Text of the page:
EGU General Assembly 2022
© Author(s) 2022. This work is distributed under
the Creative Commons Attribution 4.0 License.

Historic river floodplain engineering causes channel pattern shift from multiple to single-thread rivers

Annegret Larsen1, Charlotte Engelmann1, Alexander Fuelling2, Jasper Candel1, Hans-Rudolf Bork3, and Joshua Redder Larsen4
Annegret Larsen et al.
  • 1Soil Geography and Landscape, Wageningen University and Research, Wageningen, the Netherlands
  • 2Sedimentary Geology and Quaternary Research, University of Freiburg, Germany
  • 3Institute for Ecosystem Research, University of Kiel, Germany
  • 4School of Geography, Earth and Environmental Sciences, University of Birmingham, Great Britain

It is well-known that floodplain fine-grained alluvial sedimentation rates have been increasing due to human impact. In most catchments, the onset or acceleration of floodplain deposition is dated to medieval times, which has been attributed to increased hillslope soil erosion due to high population densities causing deforestation and slope instability. The also increasing river sediment load has then changed rivers into a single-thread, meandering channel pattern, which is now considered to be the ultima ratio in river restoration. In this presentation, we challenge this view and argue that current channel pattern and shape are related to historic channel engineering, and are hence not the product of fluvial processes associated with a meandering, or avulsing single-thread river system. Here, we present a study from a mountainous region in central Europe (Germany), in which we reconstruct the natural, pre-medieval channel pattern of two low order streams (3rd and 4th Strahler order), and their transition into the current, single-thread channel pattern which is characterised by meanders. This study is based upon a multi-proxy analysis of the chrono-stratigraphy, cross-valley ground penetrating radar, river surveying, analysis of historic maps, and hydrological data for channel pattern prediction. Finally, based on our analysis, we suggest that currently observed channel widening processes and island formation likely represent a tendency of the studied streams to re-create a braided channel pattern, which should be embraced by river management instead of forcing streams into a meandering pattern, as multi-thread, braiding channels are the most natural condition for these streams,  producing a sustainable and resilient river ecosystem.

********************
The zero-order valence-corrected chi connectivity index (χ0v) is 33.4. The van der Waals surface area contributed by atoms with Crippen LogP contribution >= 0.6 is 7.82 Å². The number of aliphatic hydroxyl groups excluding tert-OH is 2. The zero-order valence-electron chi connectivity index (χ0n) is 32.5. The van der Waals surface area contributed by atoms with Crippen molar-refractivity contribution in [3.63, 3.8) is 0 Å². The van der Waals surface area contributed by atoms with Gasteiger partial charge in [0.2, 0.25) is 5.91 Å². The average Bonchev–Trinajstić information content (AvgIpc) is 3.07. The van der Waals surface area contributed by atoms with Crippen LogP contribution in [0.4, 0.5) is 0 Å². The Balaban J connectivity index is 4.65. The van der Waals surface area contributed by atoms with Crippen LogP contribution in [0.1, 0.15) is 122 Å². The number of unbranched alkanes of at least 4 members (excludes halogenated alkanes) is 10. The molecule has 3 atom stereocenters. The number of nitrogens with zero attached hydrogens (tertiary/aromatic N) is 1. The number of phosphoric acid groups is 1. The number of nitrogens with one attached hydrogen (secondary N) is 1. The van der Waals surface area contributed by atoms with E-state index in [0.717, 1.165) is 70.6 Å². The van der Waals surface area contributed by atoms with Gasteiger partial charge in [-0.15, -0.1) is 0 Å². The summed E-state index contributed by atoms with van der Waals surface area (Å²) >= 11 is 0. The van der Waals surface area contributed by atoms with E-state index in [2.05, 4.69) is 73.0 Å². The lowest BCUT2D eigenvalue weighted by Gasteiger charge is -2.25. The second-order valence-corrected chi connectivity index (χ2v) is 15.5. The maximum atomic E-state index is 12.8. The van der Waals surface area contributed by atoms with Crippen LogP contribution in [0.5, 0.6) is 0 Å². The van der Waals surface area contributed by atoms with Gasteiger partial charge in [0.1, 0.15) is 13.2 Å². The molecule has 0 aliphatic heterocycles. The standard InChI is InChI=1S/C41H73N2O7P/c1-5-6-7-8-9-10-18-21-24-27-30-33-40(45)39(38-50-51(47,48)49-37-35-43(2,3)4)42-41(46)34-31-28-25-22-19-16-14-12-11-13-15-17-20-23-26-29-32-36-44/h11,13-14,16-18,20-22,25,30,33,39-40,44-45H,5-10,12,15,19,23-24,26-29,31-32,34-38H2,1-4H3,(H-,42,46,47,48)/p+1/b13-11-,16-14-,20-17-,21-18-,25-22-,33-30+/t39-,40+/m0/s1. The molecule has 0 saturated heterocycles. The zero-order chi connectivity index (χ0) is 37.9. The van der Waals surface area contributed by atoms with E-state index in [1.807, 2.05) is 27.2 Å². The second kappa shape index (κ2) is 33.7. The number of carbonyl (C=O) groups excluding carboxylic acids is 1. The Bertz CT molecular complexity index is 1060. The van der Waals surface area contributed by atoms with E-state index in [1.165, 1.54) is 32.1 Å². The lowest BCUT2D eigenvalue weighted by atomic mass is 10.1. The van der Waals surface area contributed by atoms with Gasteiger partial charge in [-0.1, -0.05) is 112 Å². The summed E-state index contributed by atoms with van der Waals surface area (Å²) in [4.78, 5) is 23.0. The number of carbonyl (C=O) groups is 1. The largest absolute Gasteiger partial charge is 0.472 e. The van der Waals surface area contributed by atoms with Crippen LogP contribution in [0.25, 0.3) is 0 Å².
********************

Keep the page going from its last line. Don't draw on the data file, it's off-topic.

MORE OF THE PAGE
How to cite: Larsen, A., Engelmann, C., Fuelling, A., Candel, J., Bork, H.-R., and Larsen, J. R.: Historic river floodplain engineering causes channel pattern shift from multiple to single-thread rivers, EGU General Assembly 2022, Vienna, Austria, 23–27 May 2022, EGU22-3896,, 2022.